Another ideal physical attribute that I admire most in a Japanese woman: thickness, and good bone density, vibrant smile, and spry. Here's a nicely fed and healthy Japanese woman. Not at all a string bean bikini, but a woman with goddess like qualities.

Women have always been the epitome of strength & beauty, ever since the days of Xena who first captivated our hearts back in Hollywood.    A bovine brawny beauty of magnificent proportion.   In Japan's case, women of both physical and mental beauty have existed for centuries, it was the Japanese woman that scripted and refined the Japanese writing system.   They rejected the overuse of Chinese Kanji in art and literature.   This is true, and never let anybody tell you any differently.   They were warriors and mothers and leaders and teachers, and most of all, lovers.  

Women have been known to have high pain thresholds than men, and then some.    Japanese women can save Japan I feel.  

Indoor Cypress Bath

One of the quintessential experiences one can have when visiting an onsen is sitting in a large outdoor Hinoki Bath at a temperature of 45 degrees centigrade. This is hot for most people so I don't recommend sitting in water this hot unless you are experienced like me. I find this temperature to be the best for a few good reasons, one is that it's more therapeutic than just sitting in warm water, and less germs, and people stay fewer minutes.

This Weeks Beauty of Japan

Mochi Hada( skin like mochi), legs like pillars, naturally and wonderfully made Japanese woman.

Takashi Otaka's Ryu!

Ryu, is one of my favorite sake, which is brewed right here in Kanagawa, Prefecture. I know that most of my sake is from Niigata, and some others from West Japan, but this sake is truly worthy of mention which is because of its dryness--10plus! I have never had such a deliciously dry tasting sake before, and yet it's from Kanagawa!? It's really hard to believe actually.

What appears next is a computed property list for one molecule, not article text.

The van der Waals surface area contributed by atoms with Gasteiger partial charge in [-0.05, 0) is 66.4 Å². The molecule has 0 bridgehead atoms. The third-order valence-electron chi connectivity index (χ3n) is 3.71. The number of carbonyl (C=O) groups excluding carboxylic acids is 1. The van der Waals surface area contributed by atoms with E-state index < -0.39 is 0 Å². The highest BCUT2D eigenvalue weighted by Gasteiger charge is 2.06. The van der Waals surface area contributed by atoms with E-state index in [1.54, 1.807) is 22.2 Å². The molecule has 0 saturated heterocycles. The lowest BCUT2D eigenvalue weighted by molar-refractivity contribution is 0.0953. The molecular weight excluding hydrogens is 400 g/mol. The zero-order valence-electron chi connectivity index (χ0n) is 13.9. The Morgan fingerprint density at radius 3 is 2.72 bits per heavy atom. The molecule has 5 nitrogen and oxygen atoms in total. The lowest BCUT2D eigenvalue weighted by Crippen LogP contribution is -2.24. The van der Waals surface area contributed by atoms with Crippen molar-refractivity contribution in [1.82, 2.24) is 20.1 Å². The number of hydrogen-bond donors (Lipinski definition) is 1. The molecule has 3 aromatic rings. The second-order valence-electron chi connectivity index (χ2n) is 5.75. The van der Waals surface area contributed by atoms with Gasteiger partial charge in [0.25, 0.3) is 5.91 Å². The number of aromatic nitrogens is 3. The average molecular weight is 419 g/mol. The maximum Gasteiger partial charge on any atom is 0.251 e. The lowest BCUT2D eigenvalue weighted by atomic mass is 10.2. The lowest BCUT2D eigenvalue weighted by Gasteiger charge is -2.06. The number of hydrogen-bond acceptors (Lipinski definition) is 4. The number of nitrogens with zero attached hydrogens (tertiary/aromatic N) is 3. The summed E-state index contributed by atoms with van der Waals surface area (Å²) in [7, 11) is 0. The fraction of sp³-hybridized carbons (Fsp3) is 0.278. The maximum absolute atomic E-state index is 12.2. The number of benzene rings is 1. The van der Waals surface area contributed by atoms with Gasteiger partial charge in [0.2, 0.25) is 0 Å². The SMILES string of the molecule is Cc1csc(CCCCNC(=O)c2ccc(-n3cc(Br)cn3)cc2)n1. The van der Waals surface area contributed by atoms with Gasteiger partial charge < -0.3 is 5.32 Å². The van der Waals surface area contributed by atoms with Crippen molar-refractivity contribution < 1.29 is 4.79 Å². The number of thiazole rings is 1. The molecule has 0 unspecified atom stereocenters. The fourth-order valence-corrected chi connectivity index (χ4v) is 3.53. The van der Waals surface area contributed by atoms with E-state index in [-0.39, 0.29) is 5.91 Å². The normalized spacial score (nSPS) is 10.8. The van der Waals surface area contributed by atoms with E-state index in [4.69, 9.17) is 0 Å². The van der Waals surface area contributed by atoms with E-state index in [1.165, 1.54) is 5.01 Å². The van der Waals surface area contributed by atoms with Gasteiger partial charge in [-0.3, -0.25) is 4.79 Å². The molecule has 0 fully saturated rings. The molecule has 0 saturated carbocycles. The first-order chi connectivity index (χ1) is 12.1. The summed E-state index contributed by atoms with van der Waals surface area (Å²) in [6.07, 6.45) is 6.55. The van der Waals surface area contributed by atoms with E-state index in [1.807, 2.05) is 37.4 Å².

Hiroki of Aizu in Fukushima

Brewed at the Hiroki Brewing Company, this sake integrates all the flavors of the local environment in Aizu in  Fukushima Prefecture, an area known for its abundant production of rice and sake. Serving as both the brewery's toji (brew master) and president, the head of Hiroki Brewing has been involved in the sake brewing process since 1999.   Hiroki is another well established label that you cannot go wrong on.  

日本の名: 飛露喜 特別純米 生詰
Seimaibuai: 50%
Nihonshu-do: +3
Acidity: 1.6

Masumi Yamahaizukuri Junmai from Kisoji in Nagano

Nagano×36°39'2.85"N138°15'7.03"EGoogle MapsYahoo! MapsMSN Virtual EarthGoogle EarthWorldWind Masumi’s Yamahaizukuri Junmai Ginjo-shu, or premium sake(very nice texture; mild;fruity) Masumi is widely enjoyed in New York and all over Japan. The interesting feature about this sake is the koji mold, which is the heart & soul of any sake.. Nagano has been at the very front and center of koji methodology for years, thus newer and more interesting sake have evolved over time creating newer and more refined tastes. And since it's autumn you can expect so many more awesome local brands from this region.